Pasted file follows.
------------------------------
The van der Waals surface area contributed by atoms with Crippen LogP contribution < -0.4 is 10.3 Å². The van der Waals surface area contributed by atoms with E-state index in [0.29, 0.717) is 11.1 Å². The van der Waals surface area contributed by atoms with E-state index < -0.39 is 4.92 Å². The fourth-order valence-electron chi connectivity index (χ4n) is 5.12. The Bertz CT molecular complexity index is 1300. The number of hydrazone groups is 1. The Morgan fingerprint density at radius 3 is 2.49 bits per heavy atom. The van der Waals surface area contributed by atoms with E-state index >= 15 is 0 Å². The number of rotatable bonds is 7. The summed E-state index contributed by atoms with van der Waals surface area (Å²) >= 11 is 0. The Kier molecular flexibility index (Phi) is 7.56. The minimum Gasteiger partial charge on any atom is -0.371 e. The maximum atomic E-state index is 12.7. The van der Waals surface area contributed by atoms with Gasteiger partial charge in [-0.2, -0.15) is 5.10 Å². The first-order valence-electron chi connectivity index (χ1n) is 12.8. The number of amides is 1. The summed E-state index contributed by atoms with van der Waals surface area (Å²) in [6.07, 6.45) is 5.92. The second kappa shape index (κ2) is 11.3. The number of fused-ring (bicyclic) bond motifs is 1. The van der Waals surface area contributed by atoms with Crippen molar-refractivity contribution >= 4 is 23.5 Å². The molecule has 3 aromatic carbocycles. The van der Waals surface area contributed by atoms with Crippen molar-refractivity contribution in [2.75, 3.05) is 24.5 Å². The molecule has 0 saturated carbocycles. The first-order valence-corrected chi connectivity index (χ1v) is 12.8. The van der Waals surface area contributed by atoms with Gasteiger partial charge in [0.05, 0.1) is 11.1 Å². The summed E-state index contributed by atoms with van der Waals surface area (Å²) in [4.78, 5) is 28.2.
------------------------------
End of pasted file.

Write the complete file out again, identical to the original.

The van der Waals surface area contributed by atoms with Crippen LogP contribution < -0.4 is 10.3 Å². The van der Waals surface area contributed by atoms with E-state index in [0.29, 0.717) is 11.1 Å². The van der Waals surface area contributed by atoms with E-state index < -0.39 is 4.92 Å². The fourth-order valence-electron chi connectivity index (χ4n) is 5.12. The Bertz CT molecular complexity index is 1300. The number of hydrazone groups is 1. The Morgan fingerprint density at radius 3 is 2.49 bits per heavy atom. The van der Waals surface area contributed by atoms with E-state index >= 15 is 0 Å². The number of rotatable bonds is 7. The summed E-state index contributed by atoms with van der Waals surface area (Å²) >= 11 is 0. The Kier molecular flexibility index (Phi) is 7.56. The minimum Gasteiger partial charge on any atom is -0.371 e. The maximum atomic E-state index is 12.7. The van der Waals surface area contributed by atoms with Gasteiger partial charge in [-0.2, -0.15) is 5.10 Å². The first-order valence-electron chi connectivity index (χ1n) is 12.8. The number of amides is 1. The summed E-state index contributed by atoms with van der Waals surface area (Å²) in [6.07, 6.45) is 5.92. The second kappa shape index (κ2) is 11.3. The number of fused-ring (bicyclic) bond motifs is 1. The van der Waals surface area contributed by atoms with Crippen molar-refractivity contribution >= 4 is 23.5 Å². The molecule has 3 aromatic carbocycles. The van der Waals surface area contributed by atoms with Crippen molar-refractivity contribution in [2.75, 3.05) is 24.5 Å². The molecule has 0 saturated carbocycles. The first-order valence-corrected chi connectivity index (χ1v) is 12.8. The van der Waals surface area contributed by atoms with Gasteiger partial charge in [0.05, 0.1) is 11.1 Å². The summed E-state index contributed by atoms with van der Waals surface area (Å²) in [4.78, 5) is 28.2.